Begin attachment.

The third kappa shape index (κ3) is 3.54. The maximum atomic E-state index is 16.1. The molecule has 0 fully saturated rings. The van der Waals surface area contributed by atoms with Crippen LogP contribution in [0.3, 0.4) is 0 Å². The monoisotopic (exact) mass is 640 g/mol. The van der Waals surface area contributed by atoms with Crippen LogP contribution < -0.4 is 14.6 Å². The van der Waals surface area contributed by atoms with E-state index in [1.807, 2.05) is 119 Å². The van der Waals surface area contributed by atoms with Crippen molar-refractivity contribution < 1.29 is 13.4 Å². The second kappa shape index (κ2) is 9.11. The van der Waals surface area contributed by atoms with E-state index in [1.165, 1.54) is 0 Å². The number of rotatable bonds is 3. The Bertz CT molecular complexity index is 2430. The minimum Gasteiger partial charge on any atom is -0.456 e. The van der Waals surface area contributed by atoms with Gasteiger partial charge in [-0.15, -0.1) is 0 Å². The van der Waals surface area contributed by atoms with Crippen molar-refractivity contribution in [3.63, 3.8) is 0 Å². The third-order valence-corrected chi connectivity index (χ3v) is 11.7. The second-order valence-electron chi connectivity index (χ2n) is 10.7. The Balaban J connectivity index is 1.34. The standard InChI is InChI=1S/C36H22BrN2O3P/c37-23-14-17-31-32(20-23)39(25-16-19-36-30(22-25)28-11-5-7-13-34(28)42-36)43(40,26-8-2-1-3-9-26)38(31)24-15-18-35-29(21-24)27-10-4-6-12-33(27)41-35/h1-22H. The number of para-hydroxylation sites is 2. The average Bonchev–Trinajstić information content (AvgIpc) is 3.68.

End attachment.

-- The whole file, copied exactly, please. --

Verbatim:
The third kappa shape index (κ3) is 3.54. The maximum atomic E-state index is 16.1. The molecule has 0 fully saturated rings. The van der Waals surface area contributed by atoms with Crippen LogP contribution in [0.3, 0.4) is 0 Å². The monoisotopic (exact) mass is 640 g/mol. The van der Waals surface area contributed by atoms with Crippen LogP contribution < -0.4 is 14.6 Å². The van der Waals surface area contributed by atoms with E-state index in [1.807, 2.05) is 119 Å². The van der Waals surface area contributed by atoms with Crippen molar-refractivity contribution < 1.29 is 13.4 Å². The second kappa shape index (κ2) is 9.11. The van der Waals surface area contributed by atoms with E-state index in [1.165, 1.54) is 0 Å². The number of rotatable bonds is 3. The Bertz CT molecular complexity index is 2430. The minimum Gasteiger partial charge on any atom is -0.456 e. The van der Waals surface area contributed by atoms with Gasteiger partial charge in [-0.15, -0.1) is 0 Å². The van der Waals surface area contributed by atoms with Crippen molar-refractivity contribution in [3.63, 3.8) is 0 Å². The third-order valence-corrected chi connectivity index (χ3v) is 11.7. The second-order valence-electron chi connectivity index (χ2n) is 10.7. The Balaban J connectivity index is 1.34. The standard InChI is InChI=1S/C36H22BrN2O3P/c37-23-14-17-31-32(20-23)39(25-16-19-36-30(22-25)28-11-5-7-13-34(28)42-36)43(40,26-8-2-1-3-9-26)38(31)24-15-18-35-29(21-24)27-10-4-6-12-33(27)41-35/h1-22H. The number of para-hydroxylation sites is 2. The average Bonchev–Trinajstić information content (AvgIpc) is 3.68.